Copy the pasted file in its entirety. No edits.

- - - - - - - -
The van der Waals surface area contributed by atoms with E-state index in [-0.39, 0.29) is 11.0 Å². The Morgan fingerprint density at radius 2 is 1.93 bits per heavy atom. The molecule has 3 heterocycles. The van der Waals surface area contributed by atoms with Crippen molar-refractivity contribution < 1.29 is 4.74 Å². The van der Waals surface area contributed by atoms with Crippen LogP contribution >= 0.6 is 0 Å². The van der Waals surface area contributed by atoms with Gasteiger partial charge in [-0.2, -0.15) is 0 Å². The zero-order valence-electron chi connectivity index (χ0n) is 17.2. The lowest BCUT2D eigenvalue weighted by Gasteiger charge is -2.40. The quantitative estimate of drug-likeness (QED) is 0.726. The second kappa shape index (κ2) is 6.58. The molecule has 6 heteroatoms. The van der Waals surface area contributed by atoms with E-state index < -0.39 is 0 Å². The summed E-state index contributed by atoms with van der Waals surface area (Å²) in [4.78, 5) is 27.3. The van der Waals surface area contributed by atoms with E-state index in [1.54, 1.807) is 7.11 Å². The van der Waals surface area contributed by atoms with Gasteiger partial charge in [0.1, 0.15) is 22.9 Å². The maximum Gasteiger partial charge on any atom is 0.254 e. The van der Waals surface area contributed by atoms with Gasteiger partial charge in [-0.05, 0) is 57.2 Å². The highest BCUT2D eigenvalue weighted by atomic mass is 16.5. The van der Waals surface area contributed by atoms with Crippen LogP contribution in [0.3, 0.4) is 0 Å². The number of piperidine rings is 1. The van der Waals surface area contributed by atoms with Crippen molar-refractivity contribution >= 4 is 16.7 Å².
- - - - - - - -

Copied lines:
The van der Waals surface area contributed by atoms with E-state index in [-0.39, 0.29) is 11.0 Å². The Morgan fingerprint density at radius 2 is 1.93 bits per heavy atom. The molecule has 3 heterocycles. The van der Waals surface area contributed by atoms with Crippen molar-refractivity contribution < 1.29 is 4.74 Å². The van der Waals surface area contributed by atoms with Crippen LogP contribution >= 0.6 is 0 Å². The van der Waals surface area contributed by atoms with Gasteiger partial charge in [-0.2, -0.15) is 0 Å². The zero-order valence-electron chi connectivity index (χ0n) is 17.2. The lowest BCUT2D eigenvalue weighted by Gasteiger charge is -2.40. The quantitative estimate of drug-likeness (QED) is 0.726. The second kappa shape index (κ2) is 6.58. The molecule has 6 heteroatoms. The van der Waals surface area contributed by atoms with E-state index < -0.39 is 0 Å². The summed E-state index contributed by atoms with van der Waals surface area (Å²) in [4.78, 5) is 27.3. The van der Waals surface area contributed by atoms with E-state index in [1.54, 1.807) is 7.11 Å². The van der Waals surface area contributed by atoms with Gasteiger partial charge in [0.1, 0.15) is 22.9 Å². The maximum Gasteiger partial charge on any atom is 0.254 e. The van der Waals surface area contributed by atoms with Gasteiger partial charge in [-0.05, 0) is 57.2 Å². The highest BCUT2D eigenvalue weighted by atomic mass is 16.5. The van der Waals surface area contributed by atoms with Crippen LogP contribution in [0.3, 0.4) is 0 Å². The number of piperidine rings is 1. The van der Waals surface area contributed by atoms with Crippen molar-refractivity contribution >= 4 is 16.7 Å².